DC Super Hero Girls

DC Super Hero GirlsThe first thing I did upon seeing DC Comics’ announcement about their new initiaitve, “DC Super Hero Girls”, was text the link to my sister, because it seems age appropriate for her 4-year-old daughter (a.k.a. my very precious niece) who is currently completely & utterly obsessed with being a superhero. She has been insisting on wearing her Superman/Supergirl t-shirt everyday! (I’m so proud.)

I’m excited that there will be apparel, TV shows, books and so much more for me to purchase for her, so that I can further encourage her interest in awesome heroes like Batgirl, Supergirl, and Wonder Woman.

That said, I get what my pal Stitch said in their excellent blog post here. I am always wary when people talk about making things “for girls”–as if girls could not like things that are not “feminised”! As if girls could not like things that are marketed to boys, just because!

Maybe I’m just sensitive because I’ve always liked Teenage Mutant Ninja Turtles and Polly Pocket (do they still make those? they were so rad) in equal measure. Likewise with Batman and Barbie dolls, or Hot Wheels cars and cupcake princesses. Because really, you don’t have to make something pink for girls to like it. I think it’s more important to cater the entire DC line to boys and girls, and to ensure that the gender and ethnic line-up is as diverse as the world we live in. To make sure little girls can see themselves in these superheroes, just as boys do.

Still, DC is actively trying to court young girls, and I think that is fantastic! I look forward to seeing the fruits of the DC Super Hero Girls initiative.

Convergence: Nightwing & Oracle #1

ROUNDUP – Comics for 08 April 2015

Convergence hit the DC Multiverse this past comics week!

Three of the spin-off titles involves characters from “pre-Flashpoint” Gotham a.k.a. the Dick!Bats era during which Dick Grayson and Damian Wayne were Batman & Robin, Stephanie Brown was Batgirl, Tim Drake was Red Robin, etc. It’s one of my favourite periods of modern era comics, so of course I had to check them out!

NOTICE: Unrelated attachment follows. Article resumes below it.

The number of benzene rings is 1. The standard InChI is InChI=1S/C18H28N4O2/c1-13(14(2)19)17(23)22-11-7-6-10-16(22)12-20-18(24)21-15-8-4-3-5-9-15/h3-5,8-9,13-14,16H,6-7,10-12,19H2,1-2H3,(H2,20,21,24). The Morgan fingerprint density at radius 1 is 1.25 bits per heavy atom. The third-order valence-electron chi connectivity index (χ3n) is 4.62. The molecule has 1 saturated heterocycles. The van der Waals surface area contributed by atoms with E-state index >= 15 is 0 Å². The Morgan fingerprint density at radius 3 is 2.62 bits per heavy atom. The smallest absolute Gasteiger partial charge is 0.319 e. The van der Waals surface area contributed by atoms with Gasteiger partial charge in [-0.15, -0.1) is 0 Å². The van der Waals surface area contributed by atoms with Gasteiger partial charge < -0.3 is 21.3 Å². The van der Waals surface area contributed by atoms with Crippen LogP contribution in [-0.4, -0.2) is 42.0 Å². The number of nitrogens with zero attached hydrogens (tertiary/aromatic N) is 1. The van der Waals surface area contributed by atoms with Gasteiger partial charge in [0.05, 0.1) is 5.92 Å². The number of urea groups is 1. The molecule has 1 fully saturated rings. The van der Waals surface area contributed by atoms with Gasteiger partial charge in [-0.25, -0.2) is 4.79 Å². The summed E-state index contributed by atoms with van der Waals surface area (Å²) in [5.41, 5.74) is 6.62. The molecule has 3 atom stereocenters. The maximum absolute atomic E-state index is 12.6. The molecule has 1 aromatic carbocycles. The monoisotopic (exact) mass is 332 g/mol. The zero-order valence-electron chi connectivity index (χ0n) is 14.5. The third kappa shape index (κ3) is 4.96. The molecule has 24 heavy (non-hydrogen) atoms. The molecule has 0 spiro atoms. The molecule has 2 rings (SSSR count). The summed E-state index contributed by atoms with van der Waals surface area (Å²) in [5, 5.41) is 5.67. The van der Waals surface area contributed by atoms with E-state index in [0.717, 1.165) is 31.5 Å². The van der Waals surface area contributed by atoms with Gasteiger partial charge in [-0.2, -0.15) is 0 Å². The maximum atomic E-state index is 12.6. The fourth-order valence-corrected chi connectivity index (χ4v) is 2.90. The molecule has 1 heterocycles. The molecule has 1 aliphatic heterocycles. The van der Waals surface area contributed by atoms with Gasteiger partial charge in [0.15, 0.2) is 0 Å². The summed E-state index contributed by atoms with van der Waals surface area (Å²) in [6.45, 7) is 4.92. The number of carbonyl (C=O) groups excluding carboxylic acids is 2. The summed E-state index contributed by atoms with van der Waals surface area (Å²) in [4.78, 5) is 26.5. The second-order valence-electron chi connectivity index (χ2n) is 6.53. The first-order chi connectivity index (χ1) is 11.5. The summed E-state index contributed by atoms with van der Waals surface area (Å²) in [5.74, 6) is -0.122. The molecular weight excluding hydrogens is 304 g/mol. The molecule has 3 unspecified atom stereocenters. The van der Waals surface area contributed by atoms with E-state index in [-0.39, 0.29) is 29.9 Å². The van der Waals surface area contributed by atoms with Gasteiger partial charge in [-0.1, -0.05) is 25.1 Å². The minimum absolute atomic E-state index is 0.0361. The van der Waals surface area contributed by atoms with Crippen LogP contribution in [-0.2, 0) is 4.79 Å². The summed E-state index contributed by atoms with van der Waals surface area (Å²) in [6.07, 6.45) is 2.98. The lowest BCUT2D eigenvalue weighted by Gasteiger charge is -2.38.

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ROUNDUP – Comics for 18 March 2015

I reviewed two comics last week — Ivar, Timewalker #3 and Lumberjanes #12. You can find my reviews for Word of the Nerd at those links; I’ll probably cross-post them here soon.

I did not get a chance to read Silk #2, but I did catch up to Ms. Marvel #12 and Ms. Marvel #13.

Here are some of my favourite panels from the comics I read last week.

EDIT: I forgot to add Bitch Planet #3, omfg, so I’ve just gone and popped that right at the very last.

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Grayson #4

GUEST POST – Trope Subversion in Grayson

I didn’t get a chance to review either Grayson #7 or Grayson #8 thanks to Life Stuff™. Sadness. I’d really wanted to cover Grayson #8, since it’s the last issue we’ll be getting for two months (until DC Comics’ Convergence event gets out of the way). But I ended up having to make a super last minute overseas trip, on emergency family business, alas, and computer time has been low on the ground here. Once I get home later this week, I hope to do a Grayson retrospective summing up all eight issues so far, but suffice to say that issue #8 was a fantastic “season 1 finale” to this fledgling series and I can’t wait to see what comes next.

For now, I’m all over this amazing commentary that my friend Zina has agreed to share here. One of my favourite things about Grayson is how it goes “against the grain” to typical comic books, and the spy genre especially, and Zina has de-constructed the exact nuances of that with way more skill than I could ever manage. So enough talk from me, onward to the post!

Grayson #8

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Grayson #5

COMMENTARY – Grayson #5

The combination of Dick Grayson shirtless + carrying a baby from Grayson #5 is proving popular on Tumblr. Those were great aspects of the comic, definitely, but I was left more ambivalent by the issue. It was like literary fiction in comic form — and gosh, I do hate literary fiction. Which is interesting, given that most of my own fiction work seems to emulate the style of literary fiction by being character-driven, rather than plot driven.Perhaps that is why I prefer the fiction I read to be plot-driven — because it provides a form of creative expression that I, personally, struggle to create.

Regardless, have my thoughts on Grayson #5 below, taken from my write-up(s) for Graysonology & Word of the Nerd. Please do also check out my pal A.’s excellent commentary over at the Graysonology post — as always, she nails it!

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